FORMER British and Commonwealth super-bantamweight champion Kid Galahad is ready to jump back into the mix as his two-year doping ban has been shortened by six months.

The 26-year-old claimed his brother Mageed spiked his drink, which led to the failed test for banned steroid Stanolozol in September 2014.

Upon application from his barrister, Dan Foster, UK Anti-Doping (UKAD) has shortened Galahad’s ban, making him eligible to box from March 20 onwards.

While specifics about the reasoning behind the decision to shorten the ban remain confidential, Foster revealed to Boxing News that Mageed provided a signed affidavit admitting to spiking Galahad’s drink while his sister provided evidence in court, alongside sports scientist Dr Alan Ruddock – who has worked with Galahad for years.

“It’s taken months of working with them to get to a position where they feel it’s appropriate to cut it by six months,” Foster told us.

“I believe he’s the only UK athlete ever to have their ban shortened without admitting to doping. Barry’s position is exactly the same as he’s always been so it’s quite exciting for him, he’s never changed his story.”

Mageed admitted to crushing pills – which included Stanolozol, a steroid typically used to build muscle mass – into one of Galahad’s protein drinks.

Galahad did not dispute that the substance entered his system, but maintains it was not taken in an attempt to gain an unfair advantage, as he did not know he had taken it.

All athletes who subscribe to the UKAD’s Code of Conduct must take full responsibility for whatever they ingest, which is why Galahad was banned in the first place.

Foster states that only a metabolite – the product of a drug once the body has broken it down – was found in Galahad’s system when he was tested, making it only just traceable.

“Nobody has ever said that the tiny levels found in his system are consistent with an athlete trying to gain an unfair advantage,” he said.

Galahad, unbeaten in 18, insists he is ready to jump right back in the mix, having kept himself focused on his return during his ban.

“I’m more than ready now. I’m in good shape, I’ve been on top of my training. I’ve been mentally and physically preparing for this,” he told us.

“I’ve been mentally getting myself ready, training at home, and just getting myself ready for this.

“There aren’t really nerves [about returning]. I know what I’m capable of doing, I just can’t wait to get back in the ring and do a demolition job on someone.”

Bans being shortened is not uncommon – athletes like Marin Cilic, Asafa Powell and Tyson Gay have all had bans reduced in the past.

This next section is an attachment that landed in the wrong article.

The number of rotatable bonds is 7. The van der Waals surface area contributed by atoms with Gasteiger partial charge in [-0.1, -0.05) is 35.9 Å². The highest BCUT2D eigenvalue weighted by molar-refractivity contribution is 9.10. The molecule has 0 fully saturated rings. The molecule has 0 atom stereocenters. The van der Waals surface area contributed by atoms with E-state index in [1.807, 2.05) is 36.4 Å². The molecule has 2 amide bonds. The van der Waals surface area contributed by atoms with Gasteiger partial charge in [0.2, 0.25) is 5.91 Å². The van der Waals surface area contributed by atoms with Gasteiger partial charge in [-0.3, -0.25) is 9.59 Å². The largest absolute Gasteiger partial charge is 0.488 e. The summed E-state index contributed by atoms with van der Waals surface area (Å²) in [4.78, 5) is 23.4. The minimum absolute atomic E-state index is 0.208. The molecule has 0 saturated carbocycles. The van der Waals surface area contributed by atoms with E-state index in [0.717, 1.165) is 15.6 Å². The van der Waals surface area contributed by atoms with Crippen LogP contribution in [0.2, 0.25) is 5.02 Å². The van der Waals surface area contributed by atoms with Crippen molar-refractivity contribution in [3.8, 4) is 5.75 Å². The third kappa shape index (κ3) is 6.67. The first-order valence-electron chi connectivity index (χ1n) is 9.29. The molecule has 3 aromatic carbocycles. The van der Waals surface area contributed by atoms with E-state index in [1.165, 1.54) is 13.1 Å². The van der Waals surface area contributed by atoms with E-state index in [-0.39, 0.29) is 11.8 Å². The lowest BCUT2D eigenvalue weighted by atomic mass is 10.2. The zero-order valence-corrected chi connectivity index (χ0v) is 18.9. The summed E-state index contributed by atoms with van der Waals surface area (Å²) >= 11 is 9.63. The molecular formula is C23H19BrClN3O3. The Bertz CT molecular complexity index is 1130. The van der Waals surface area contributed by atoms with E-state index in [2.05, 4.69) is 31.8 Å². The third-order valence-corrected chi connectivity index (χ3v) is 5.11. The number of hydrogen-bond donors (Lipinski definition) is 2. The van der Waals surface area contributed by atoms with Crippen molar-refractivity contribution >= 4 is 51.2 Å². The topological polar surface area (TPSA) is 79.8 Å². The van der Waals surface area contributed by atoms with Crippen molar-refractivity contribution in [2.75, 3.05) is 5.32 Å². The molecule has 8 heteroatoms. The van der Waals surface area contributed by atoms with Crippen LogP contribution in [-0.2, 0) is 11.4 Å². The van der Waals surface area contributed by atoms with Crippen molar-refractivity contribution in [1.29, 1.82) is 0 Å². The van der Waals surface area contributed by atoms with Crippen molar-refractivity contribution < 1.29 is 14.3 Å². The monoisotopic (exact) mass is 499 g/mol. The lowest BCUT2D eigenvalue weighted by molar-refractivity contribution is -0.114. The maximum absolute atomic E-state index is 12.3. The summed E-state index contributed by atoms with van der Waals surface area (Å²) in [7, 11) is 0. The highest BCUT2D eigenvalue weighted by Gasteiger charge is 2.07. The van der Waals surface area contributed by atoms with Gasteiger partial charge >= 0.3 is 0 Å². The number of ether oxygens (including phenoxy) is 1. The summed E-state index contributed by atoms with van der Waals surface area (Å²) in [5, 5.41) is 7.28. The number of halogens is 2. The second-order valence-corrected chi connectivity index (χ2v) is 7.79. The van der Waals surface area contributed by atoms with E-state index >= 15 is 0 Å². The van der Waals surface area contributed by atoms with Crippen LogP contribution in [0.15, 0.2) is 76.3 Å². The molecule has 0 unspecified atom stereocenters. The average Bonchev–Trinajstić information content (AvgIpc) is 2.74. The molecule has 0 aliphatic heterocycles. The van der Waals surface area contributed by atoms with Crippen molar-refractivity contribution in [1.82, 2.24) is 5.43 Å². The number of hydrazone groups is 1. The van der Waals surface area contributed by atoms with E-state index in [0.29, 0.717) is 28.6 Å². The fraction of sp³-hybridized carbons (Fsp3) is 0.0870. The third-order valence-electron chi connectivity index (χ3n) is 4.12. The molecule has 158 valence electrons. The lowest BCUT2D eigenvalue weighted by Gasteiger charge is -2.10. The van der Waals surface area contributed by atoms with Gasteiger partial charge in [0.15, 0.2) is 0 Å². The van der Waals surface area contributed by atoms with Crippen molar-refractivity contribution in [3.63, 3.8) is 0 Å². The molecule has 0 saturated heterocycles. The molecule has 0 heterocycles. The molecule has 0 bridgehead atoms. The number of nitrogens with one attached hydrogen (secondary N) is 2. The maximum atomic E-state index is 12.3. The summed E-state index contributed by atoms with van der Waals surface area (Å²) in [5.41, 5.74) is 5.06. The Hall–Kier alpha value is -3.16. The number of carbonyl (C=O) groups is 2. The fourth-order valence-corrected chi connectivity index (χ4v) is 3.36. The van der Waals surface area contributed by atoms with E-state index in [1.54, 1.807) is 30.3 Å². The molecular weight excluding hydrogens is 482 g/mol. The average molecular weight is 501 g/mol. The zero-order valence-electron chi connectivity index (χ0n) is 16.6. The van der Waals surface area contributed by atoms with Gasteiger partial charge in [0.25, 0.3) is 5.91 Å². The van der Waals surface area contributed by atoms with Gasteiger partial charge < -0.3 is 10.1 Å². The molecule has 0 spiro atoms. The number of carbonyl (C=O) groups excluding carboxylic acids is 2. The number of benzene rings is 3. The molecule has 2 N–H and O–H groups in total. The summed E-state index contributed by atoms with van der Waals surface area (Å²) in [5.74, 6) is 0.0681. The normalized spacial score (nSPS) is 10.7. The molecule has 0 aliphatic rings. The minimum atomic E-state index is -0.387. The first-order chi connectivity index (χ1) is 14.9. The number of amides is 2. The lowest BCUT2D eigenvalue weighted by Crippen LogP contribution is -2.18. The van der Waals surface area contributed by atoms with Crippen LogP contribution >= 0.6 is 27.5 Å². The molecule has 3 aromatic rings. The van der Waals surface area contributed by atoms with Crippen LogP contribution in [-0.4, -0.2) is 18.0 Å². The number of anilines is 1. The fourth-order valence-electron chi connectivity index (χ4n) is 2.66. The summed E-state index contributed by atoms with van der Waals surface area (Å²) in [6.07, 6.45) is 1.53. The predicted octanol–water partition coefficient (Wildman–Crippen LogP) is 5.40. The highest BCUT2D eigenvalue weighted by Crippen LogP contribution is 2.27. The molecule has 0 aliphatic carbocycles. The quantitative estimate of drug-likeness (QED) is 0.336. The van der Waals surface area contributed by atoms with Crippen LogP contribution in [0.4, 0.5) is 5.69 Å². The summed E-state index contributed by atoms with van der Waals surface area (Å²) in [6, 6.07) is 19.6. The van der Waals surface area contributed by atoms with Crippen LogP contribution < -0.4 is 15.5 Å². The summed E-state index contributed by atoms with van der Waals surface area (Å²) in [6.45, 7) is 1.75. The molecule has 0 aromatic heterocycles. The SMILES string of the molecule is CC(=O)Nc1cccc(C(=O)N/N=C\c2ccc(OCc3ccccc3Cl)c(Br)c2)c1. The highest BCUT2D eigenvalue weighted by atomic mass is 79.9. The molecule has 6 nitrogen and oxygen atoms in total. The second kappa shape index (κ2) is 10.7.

Larry Olubamiwo – who admitted to taking 13 different banned substances – notoriously had his four-year ban reduced to just one year back in 2013 after providing evidence to help convict other fighters who were doping – something Foster insists Galahad did not do.

The announcement comes as the Tackling Doping in Sport conference kicks off in London, during which World Anti Doping Agency (WADA) President Sir Craig Reedie stated that lifetime bans for first-time offenders – like Galahad – are “not the answer.”

While Galahad is understandably relieved at the news, stigma could dog his progression as he makes his return to professional boxing. However, when probed on if that worries him, the Sheffield fighter remained unperturbed.

“Not really, because the fighting will do the business. What if I come back and I look better than I was before?” he opined.

“If I come back and don’t look as good, people would speculate but when I come back and look better, people will think ‘well he’s either still on the stuff or he actually didn’t do it.’ I’ll let my performances speak for themselves.

“I want to silence the doubters. Even though I knew I wouldn’t be fighting for however long it was, I’m not one to let it catch up with me and go out and start drinking, I didn’t do any of that. I stuck to my training and worked on the stuff I wasn’t so good at. When I’m back, you’ll see the difference.

“People only have doubts in their mind when they’ve done something wrong. If I was drinking and partying then yeah, two years of that would take its toll but I’ve not been doing that.”

Galahad does not yet have a set date for his return, but wants it to be “as soon as possible.” There is a chance he will box on the undercard of Kell Brook’s IBF world welterweight title defence against Kevin Bizier at the Sheffield Arena on March 26.

He is not concerned about the time he has spent out of competition, and does not plan to reclaim his old British, Commonwealth and European titles.

“People have been out longer than I have. Floyd Mayweather was out for longer and came back and looked a million dollars,” he said.

“It’s the mileage you put in – I’ve not got any mileage. I’ve been left on the shelf, that’s all. I’ve not had any tough fights where I’ve been beaten up.

“I’m willing to fight any of the names. Are they willing to fight me? I don’t think they want anything to do with a fighter like me.

“We don’t want British, Commonwealth or European titles, we want to get in there and fight someone decent and get back in the world rankings. I’m just looking to move on now.”